historical fiction · own voices · speculative fiction

Kindred by Octavia E. Butler

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On her 26th birthday, Dana and her husband are moving into their apartment when she starts to feel dizzy. She falls to her knees, nauseous. Then the world falls away.

She finds herself at the edge of a green wood by a vast river. A child is screaming. Wading into the water, she pulls him to safety, only to find herself face to face with a very old looking rifle, in the hands of the boy’s father. She’s terrified. The next thing she knows she’s back in her apartment, soaking wet. It’s the most terrifying experience of her life … until it happens again.

The longer Dana spends in 19th century Maryland – a very dangerous place for a black woman – the more aware she is that her life might be over before it’s even begun.

Kindred by Octavia E. Butler

Published: March 27th 2014 by Headline (first published 1979)

Source: Gifted

Thoughts:

I requested more books while my sister was travelling in the US. After recovering from jet-lag, she dropped Kindred on my reading pile. We’ve now reached an unspoken agreement that our joint bookshelf will have more Octavia Butler. I’m in the middle of a readathon but I haven’t moved onto another book after finishing this one. Classic book hangover behaviour.

Historical fiction with a time travel bent is a genre I love. Dana is swept in and out of 19th Century Maryland through a speculative bond between herself and a person from this era. Time travel is based on this link rather than through scientific means. This volatile relationship is the driving force of the novel.

Dana confronts the reality of living in the 19th Century with all its oppressive social mores but she’s also thrown back into trying to adjust to the present social norms of her 1970s life at unpredictable moments. The tense flipping between these opposite states of being is not explored much in the other time travel stories I have read. I thought it was fascinating to read about these world-flipping experiences here.

All of the characters in Kindred are so well rounded and flawed. Following how they change (and/or fail to change) is compelling. Dana grew up reading about the history of slavery but she comes to a greater understanding of systemic racism through her 19th century life.

What affects how we perceive each other’s humanity is a necessary part of all stories. It’s gut-wrenching to read about certain characters who fail to recognise Dana’s humanity as equal to their own. I recommend Kindred to anyone looking for a thrilling but thoughtful character-driven time-travel novel.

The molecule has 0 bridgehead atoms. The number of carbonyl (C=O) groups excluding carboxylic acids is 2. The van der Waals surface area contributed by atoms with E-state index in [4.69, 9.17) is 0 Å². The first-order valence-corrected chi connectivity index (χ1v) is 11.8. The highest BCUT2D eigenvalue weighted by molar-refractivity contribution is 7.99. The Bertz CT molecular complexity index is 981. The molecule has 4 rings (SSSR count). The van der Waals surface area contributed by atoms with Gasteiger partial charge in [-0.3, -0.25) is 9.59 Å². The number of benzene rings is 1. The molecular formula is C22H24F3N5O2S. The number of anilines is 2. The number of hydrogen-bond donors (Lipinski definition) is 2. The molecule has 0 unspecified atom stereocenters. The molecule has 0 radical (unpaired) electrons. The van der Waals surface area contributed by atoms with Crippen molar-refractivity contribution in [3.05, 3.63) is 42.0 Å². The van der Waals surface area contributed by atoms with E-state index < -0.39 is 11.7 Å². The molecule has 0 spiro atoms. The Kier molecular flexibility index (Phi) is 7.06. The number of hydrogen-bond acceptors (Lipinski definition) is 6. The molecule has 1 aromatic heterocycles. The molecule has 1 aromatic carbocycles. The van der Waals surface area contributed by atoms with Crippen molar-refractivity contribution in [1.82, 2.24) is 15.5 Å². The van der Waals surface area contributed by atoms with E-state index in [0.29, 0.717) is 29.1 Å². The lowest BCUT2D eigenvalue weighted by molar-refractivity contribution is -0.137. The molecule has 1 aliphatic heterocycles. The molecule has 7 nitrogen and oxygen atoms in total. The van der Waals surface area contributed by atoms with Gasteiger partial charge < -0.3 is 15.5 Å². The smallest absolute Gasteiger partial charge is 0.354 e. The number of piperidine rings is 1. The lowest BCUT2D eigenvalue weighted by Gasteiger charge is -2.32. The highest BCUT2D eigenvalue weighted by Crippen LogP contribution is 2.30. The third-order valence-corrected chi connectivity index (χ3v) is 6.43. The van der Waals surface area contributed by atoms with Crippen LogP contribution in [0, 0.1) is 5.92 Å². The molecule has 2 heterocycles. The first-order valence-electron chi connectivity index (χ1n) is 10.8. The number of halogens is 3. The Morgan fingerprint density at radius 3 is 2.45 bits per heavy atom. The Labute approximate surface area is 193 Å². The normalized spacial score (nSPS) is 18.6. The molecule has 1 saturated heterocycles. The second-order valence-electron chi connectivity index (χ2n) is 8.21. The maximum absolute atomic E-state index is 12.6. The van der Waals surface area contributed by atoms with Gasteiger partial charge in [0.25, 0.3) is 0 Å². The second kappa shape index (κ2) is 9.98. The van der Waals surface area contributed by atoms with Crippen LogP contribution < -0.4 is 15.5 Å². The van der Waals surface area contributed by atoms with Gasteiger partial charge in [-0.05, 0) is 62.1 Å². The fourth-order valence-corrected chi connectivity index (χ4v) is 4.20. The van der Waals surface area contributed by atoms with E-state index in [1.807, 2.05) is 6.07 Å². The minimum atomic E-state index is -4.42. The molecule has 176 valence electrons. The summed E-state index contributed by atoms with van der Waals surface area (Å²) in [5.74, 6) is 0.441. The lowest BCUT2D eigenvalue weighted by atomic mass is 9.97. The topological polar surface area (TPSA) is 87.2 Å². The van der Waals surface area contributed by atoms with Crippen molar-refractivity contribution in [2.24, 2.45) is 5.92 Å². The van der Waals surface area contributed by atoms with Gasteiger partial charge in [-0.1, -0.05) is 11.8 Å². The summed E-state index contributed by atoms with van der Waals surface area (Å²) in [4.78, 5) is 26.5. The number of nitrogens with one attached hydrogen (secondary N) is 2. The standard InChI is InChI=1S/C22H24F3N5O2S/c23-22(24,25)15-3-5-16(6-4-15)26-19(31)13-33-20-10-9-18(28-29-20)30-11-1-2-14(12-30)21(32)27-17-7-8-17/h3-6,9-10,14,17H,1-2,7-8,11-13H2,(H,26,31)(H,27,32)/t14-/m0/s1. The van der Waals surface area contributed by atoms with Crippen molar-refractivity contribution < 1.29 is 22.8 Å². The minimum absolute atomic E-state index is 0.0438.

*Since slavery is a huge part of this story, trigger warnings for violence, rape and attempted suicide within.

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16 thoughts on “Kindred by Octavia E. Butler

    1. I know that feeling! I have a list of authors to try someday. Butler seems well known in US circles but I’m always behind on authors outside of Oz. I’m happy that she’s joined your TBR!

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  1. This is absolutely on my TBR even though I’m not a huge historical fan because I’ve heard so many positive things about it. I’m happy to hear about it from another book blogger though, it increases my confidence that I’ll enjoy it

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    1. Thanks! This was also on my TBR for ages so I was worried that I wouldn’t enjoy it as much due to seeing rec’d a lot but it was definitely a thought provoking read.

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  2. I haven’t yet read any Octavia E. Butler, although I’ve heard much about her work, and after your review of this I’m definitely keen. This sounds like such an… interesting, surprising and wonderful. The way you describe this character going between her life and feeling as if she understands things, these certain aspects of her life, and then going back into a whole other time and having to find a way to navigate that whilst also being subjected to racism sounds like it’s been written just so well, and having read your thoughts on this I’m definitely keen to read it for myself and see what I find.

    I’m definitely not someone who seeks out historical fiction, but the time travel aspect is something I think will make that a unique experience, especially going between the two periods rather than the norm of staying confined within one. There are just so many levels to this book that intrigue me, and I’m definitely keen.
    Lovely review, Glaiza. xx

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    1. Thanks Romi! <3. I really love how Butler focuses on how her characters process things in books. Time travel often cuts quicker to the chase than pure historical fiction. Though looking back on this review, all of Butler's books probably need a trigger warning with them since her work often goes dark. She never writes scenes in a gratuitous way, which is probably why I can read some of her darker work. Since slavery is a huge part of the world, this story does have violence, rape and attempted suicide as a warning, which I will add to the review.

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    1. Always blessed by my sister’s presence 😄 I’m curious to read the graphic novel but some scenes are intense, so I wonder how they will be illustrated in the graphic novel. Will check out your review!

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  3. I read this review awhile ago, but never got around to commenting!
    Lovely review, Glaiza. I have this book sitting on my table, and it’s my next read after I finish an ARC! I’m so looking forward to it, and I feel even more excited after reading your review. 😀 I can’t wait to share my thoughts with you when I finish!

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